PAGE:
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Apple accused of selling refurbished iPhones as new in China

post #1 of 62
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A well-known consumer rights advocate in China has filed two lawsuits against Apple after customers reported purchasing iPhone 4s from Beijing Apple Stores only to discover their warranties were for less than a year, prompting allegations that the handsets were refurbished.

Wang Hai, known for his 15-year crusade against counterfeit goods in China, delivered indictments against Apple earlier this week, citing the country's "Consumer Protection Act," the Global Times reports.

According to the report, at least six consumers who purchased iPhones in Apple Stores or from authorized dealers in Beijing report that their registered warranties are less than the one year promised by Apple. The shortened warranties have prompted allegations that Apple sold returned or refurbished iPhones to the customers.

Wang has documented the cases of two customers who each purchased new iPhone 4 handsets on at the Xidan Joy City Apple Store in Beijing on July 9. When the customers went home to register their smartphones on Apple's website, they discovered that the deadlines for their devices were listed as January and April of next year, three to six months less than the standard one-year warranty.

Apple warranty shows January 2012 expiration date

Receipt for July 9 purchase of iPhone 4 in Beijing

Some of the customers were offered new iPhones from the Apple Store to resolve the issue, although another consumer reported that the staff "tried to trick her" by extending the date of the warranty.

"It's cheating to sell refurbished products as new ones," Wang said. "It'll be discrimination against Chinese consumers if the case turns out to be true as refurbished cellphones are also sold in other countries, but at a cheaper price."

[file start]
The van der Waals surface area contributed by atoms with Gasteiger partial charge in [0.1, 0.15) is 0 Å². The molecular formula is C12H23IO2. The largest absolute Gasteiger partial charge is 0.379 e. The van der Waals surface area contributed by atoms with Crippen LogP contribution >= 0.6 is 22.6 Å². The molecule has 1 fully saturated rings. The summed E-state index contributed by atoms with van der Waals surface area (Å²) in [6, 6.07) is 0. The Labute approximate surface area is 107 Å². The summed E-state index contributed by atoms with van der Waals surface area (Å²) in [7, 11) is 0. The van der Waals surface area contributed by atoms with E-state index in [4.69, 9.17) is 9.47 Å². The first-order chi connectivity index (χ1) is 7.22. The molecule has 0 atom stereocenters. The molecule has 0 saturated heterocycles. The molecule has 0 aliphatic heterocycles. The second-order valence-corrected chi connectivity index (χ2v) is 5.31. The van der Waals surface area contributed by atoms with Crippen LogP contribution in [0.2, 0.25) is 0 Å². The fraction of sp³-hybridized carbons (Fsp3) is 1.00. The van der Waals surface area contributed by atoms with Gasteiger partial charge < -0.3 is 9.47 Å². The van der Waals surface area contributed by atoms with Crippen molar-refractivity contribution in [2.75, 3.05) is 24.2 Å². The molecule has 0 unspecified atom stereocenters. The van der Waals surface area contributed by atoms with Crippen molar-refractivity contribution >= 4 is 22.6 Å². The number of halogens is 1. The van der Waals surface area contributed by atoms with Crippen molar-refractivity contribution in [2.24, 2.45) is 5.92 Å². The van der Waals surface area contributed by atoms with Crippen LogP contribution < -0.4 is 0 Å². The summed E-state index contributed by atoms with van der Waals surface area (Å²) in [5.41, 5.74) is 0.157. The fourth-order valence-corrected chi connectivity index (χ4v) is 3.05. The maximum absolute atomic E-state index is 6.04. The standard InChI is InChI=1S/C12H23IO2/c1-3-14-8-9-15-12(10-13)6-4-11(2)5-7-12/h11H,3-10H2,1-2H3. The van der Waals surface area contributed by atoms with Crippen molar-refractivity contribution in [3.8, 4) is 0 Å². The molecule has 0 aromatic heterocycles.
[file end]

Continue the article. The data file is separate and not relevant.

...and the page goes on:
"It's impossible that we sold refurbished cellphones," said one Chinese Apple Store employee, who refused to give further comments to the reporter. Apple's Chinese public relations office has yet to respond to requests for comment.

The plaintiffs are demanding compensation twice the amount they paid plus legal fees, as well as an apology. The China Consumers Association has said it is paying attention to the cases.

A recent report from southern China discovered that secondhand iPhones were being refurbished and sold in the area's chain stores. Insiders alleged that store employees sometimes repackaged display phones or used devices to sell to customers after "polishing them up."

The lawsuits threaten to undermine confidence in Apple's official retail stores at a time when unauthorized Apple Stores are facing scrutiny. In July, one American blogger published an account of a knockoff Apple Store in Kunming, China. The report sparked a government inquiry that resulted in the closure of a number of unauthorized vendors selling Apple products.

Counterfeit Apple store in China | Credit: BirdAbroad

The most notorious of the counterfeit retail stores recently changed its name to "Smart Store," as noted by mobiSights. Numerous other stores have had to remove or cover unauthorized Apple logo signs.

The counterfeit Apple Store has been rebranded as "Smart Store." | Credit:
post #2 of 62
I;m sure it's just a mixup or computer glitch or something and Apple will make it right.

On the other hand, who cares. Maybe the Chinese Government should actually try to stop any of the ridiculous piracy of American products.